Individual ‘Line of Sight’ Performance in Group Employee Incentive Plans
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Individual ‘Line of Sight’ Performance in Group Employee Incentive Plans

How much influence can one really have over goals in employee incentive plans.

Some of the advantages of a group pay for performance plan are that it’s much easier to measure in a quantitative fashion how well a group does as opposed to an individual

With group employee incentive plans, employees are rewarded for a collective performance. How well a company does, a department or a team does. If, that group does not perform well, no bonuses are paid. The group performance may be things like: profits, revenues, profit margins, market shares. These are all quantitative kinds of things.

Once bonuses are generated, and the group performed or achieved its goal, there are different ways of allocating that money to individuals.

Equal incentive payments can be done. “Okay, here’s the pool. We’ve got ten people. Everybody gets 1/10 of the pool.”

You can also differ the payments based on the contribution to goals, which requires you to actually measure what the contributions really were for the group or what the performance was relative to achieving the group goals. And differ those payments based on who contributed the most.

And, finally, you can also differentiate these payments based on base salaries. Those who make the most get more even in a normal situation, even if all things are considered equal in group employee incentive plans.

One of the advantages of employee incentive plans and you may have a culture in your own organization about teamwork. Groups support teamwork. In order for anybody to get paid, you should do whatever it takes to make sure that the group achieves its goal. Whether it’s on your job description or not, you should bend over backward to make sure first of all the group achieves it’s awards. And that you’ve contributed in that process.

And, it increases participation and decision making because the – how money is distributed to individuals is not necessarily quantitative. And, I do see groups – companies try to make a very quantitative formula driven process in order to determine who gets what part of the group employee incentive plans.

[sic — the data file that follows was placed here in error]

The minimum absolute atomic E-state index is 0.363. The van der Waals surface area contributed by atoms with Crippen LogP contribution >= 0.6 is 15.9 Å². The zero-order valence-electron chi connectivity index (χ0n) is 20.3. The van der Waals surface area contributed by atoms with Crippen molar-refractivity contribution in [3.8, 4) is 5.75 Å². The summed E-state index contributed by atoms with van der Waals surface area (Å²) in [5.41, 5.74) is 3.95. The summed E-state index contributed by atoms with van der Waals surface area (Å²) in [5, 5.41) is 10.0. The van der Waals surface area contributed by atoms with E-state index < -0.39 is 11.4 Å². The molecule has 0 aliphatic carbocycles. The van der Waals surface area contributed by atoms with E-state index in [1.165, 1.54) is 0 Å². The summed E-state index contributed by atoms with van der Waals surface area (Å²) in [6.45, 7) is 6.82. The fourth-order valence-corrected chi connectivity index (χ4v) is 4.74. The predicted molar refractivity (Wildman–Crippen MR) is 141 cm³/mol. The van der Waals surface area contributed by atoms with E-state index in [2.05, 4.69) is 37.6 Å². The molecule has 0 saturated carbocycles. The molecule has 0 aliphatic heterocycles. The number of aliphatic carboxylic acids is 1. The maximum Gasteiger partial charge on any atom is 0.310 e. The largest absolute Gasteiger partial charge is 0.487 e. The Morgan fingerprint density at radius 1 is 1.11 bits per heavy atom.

When you boil everything down, probably, the person, who is best able to make that call, given all the variables for individual performance is probably the manager. But, the manager should, if everything works correctly, be talking to other people and eventually they’ve got to submit their recommendations to their bosses. And their bosses have to compare to that other bosses, et cetera. And it increases to who has the say and how much is paid to an individual.

One of the disadvantages is that there’s a lessening of what’s called line of sight. Line of sight meaning how close are those goals or how much influence can I really have over those goals.

Somebody low in the organization within a group plan, a company wide program may have less opportunity to influence the group performance measures, which may be some things, if it’s a company wide program like, revenue and profitability. The higher you are in the organization, the greater that line of sight is.

If you’re wrestling on how to figure how to measure an individual, chances are, they should be put into group employee incentive plans. And, the group performance can be measured.

Edited Remarks from “Incentive Talk: How to Design an Incentive Plan that Works for – Not Against – Your Company’s Goal” by Rick Olivieri

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